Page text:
Traveling with Confidence

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When it comes to weather, this summer has been a gorgeous one, allowing plenty of time for safe and socially distant outdoor activities. West Michigan Woman spoke with Dave Lorenz, Vice President, Travel Michigan, to learn more about safely enjoying travel within our state during the time of COVID-19.

Though many are still quite afraid, Lorenz notes people are eager to get outside.

"There are still many people who are deathly afraid of leaving their basements, and there should be some sort of balance," said Lorenz, adding it is indeed safe to travel leisurely within the state right now when heeding safety considerations. "As long as you follow the safety protocols that have been established, and you go to places who are also following those safety protocols—which is just about everywhere—you can travel safely.

"It's so very easy to wear a mask and use distance and not touch people and keep your hands clean—all of these safety protocols everyone has heard now. All we have to do now is do it."

Lorenz, who has been traveling the state to see and speak with business owners adapting to serve customers during this time, recommends travelers stay within Michigan at this time and plan ahead using the resources available on Michigan.org.

"Do your planning in advance and make sure you know what you're getting yourself into and what you're going to be able to do when you go somewhere," Lorenz said. "You should be concerned and taking precautions and paying attention to all the safety requirements, so if you get a feeling by looking at somebody's website—noticing they haven't told you what they're doing for their safety protocols—maybe you'd want to second-guess that and go somewhere else."

In addition to planning ahead, Lorenz stresses doing simple things like remembering to bring your mask and hand sanitizer with you everywhere you go.

is-it-safe-to-travel-webDave Lorenz, Vice President, Travel Michigan

"The thing people are starting to discover is the fact that Michigan has many, many lesser-known places that maybe people haven't explored in the past. You want to socially distance? Well, we have a lot of small towns who really don't get a lot of travel—which is a shame because they offer really great experiences."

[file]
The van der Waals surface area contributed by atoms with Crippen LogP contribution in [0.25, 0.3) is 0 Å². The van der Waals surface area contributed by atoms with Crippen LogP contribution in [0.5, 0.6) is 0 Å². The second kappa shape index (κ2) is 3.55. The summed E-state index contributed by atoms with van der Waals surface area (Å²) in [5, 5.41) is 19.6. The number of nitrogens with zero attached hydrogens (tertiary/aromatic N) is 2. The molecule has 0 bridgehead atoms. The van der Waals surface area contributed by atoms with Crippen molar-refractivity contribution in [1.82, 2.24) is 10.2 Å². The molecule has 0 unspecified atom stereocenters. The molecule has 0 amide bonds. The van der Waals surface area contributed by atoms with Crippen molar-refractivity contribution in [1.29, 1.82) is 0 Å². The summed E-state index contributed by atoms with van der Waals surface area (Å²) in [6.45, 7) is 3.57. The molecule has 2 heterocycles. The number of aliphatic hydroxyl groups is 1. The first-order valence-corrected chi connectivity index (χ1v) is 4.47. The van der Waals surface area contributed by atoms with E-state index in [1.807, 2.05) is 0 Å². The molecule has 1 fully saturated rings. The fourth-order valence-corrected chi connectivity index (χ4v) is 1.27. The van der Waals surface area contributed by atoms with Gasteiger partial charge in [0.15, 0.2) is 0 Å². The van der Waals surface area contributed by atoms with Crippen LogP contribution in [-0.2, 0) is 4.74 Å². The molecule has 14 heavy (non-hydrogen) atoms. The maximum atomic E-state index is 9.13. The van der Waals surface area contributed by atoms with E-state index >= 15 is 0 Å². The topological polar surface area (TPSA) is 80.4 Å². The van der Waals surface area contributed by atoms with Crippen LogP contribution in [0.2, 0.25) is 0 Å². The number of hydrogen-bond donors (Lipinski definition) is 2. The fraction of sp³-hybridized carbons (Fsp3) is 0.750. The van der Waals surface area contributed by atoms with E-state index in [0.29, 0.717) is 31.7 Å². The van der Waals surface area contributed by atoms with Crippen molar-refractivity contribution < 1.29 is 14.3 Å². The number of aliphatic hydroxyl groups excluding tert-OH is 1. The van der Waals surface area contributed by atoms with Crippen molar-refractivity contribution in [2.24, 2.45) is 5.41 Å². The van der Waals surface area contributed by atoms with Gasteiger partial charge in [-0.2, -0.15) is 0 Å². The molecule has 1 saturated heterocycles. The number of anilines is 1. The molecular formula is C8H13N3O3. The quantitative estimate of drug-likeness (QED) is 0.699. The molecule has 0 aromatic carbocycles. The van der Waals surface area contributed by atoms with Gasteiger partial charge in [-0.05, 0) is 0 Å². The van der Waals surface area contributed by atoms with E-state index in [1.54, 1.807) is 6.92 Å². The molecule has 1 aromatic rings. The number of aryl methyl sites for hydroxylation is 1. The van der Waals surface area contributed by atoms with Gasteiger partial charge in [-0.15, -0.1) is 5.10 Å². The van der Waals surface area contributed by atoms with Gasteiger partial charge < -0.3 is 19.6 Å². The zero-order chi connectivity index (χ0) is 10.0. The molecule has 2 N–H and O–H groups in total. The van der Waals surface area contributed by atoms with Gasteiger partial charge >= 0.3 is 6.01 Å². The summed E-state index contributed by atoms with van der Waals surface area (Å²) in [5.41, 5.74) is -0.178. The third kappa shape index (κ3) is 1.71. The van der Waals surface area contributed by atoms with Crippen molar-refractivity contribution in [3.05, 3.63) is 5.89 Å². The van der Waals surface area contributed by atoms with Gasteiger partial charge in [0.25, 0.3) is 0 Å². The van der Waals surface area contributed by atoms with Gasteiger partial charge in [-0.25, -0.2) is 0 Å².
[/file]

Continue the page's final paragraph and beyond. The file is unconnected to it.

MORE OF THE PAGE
As fall approaches, look at it as an opportunity for families—especially those who are attending school virtually—to see the state in a new way.

"Families are going to have a longer time to travel into the fall with their kids, if they choose to, and can use that travel as an educational opportunity," said Lorenz, who has always felt travel and education are more closely intertwined than most people think, citing attractions such as Fredrik Meijer Gardens & Sculpture Park, The Henry Ford Museum, and Michigan's Adventure. "There are many businesses in the travel industry who already have classroom assignments and curriculum—to tie in with the state's model—that are available for use."

Often, children could be learning while traveling without even realizing it.

"We have everything from nature to history to physics—it just goes on and on," said Lorenz, noting that because of travel restrictions, Michigan will see fewer international travelers this autumn season—creating more space for Michigan residents.

"With bad things, we should always try to use them as an opportunity to twist it around and make it a good thing. I think fall, to some degree, will be the new summer for many families in Michigan."

Lorenz notes that with so much uncertainty, it's important to let go of the notion that everything—including the future—is within our control.

"The reality is that nature will do what it will—political activities will happen, international agreements and disagreements will change things, there will always be strife between people, and we'll always be struggling to find a better way to live," said Lorenz, explaining that society has handled a crisis like this before and made it through.

"A better perspective on how blessed we truly are would go a long way for people to feel a lot better about the future."

Out of the few things within our control, Lorenz says, doing our part to be part of the solution is integral.

"This is why I believe it's so important for people to travel when they feel comfortable because we're not meant to hibernate in our homes. You should get out. Whether it's just walking in your own neighborhood, going to the beach or taking a real vacation, you have to be outside.

"It's important that we do these things because our mental stability and health are just as important as the rest of our health."

Find more resources for traveling safety throughout Michigan at Michigan.org.

Written by Sarah Suydam, Staff Writer for West Michigan Woman.


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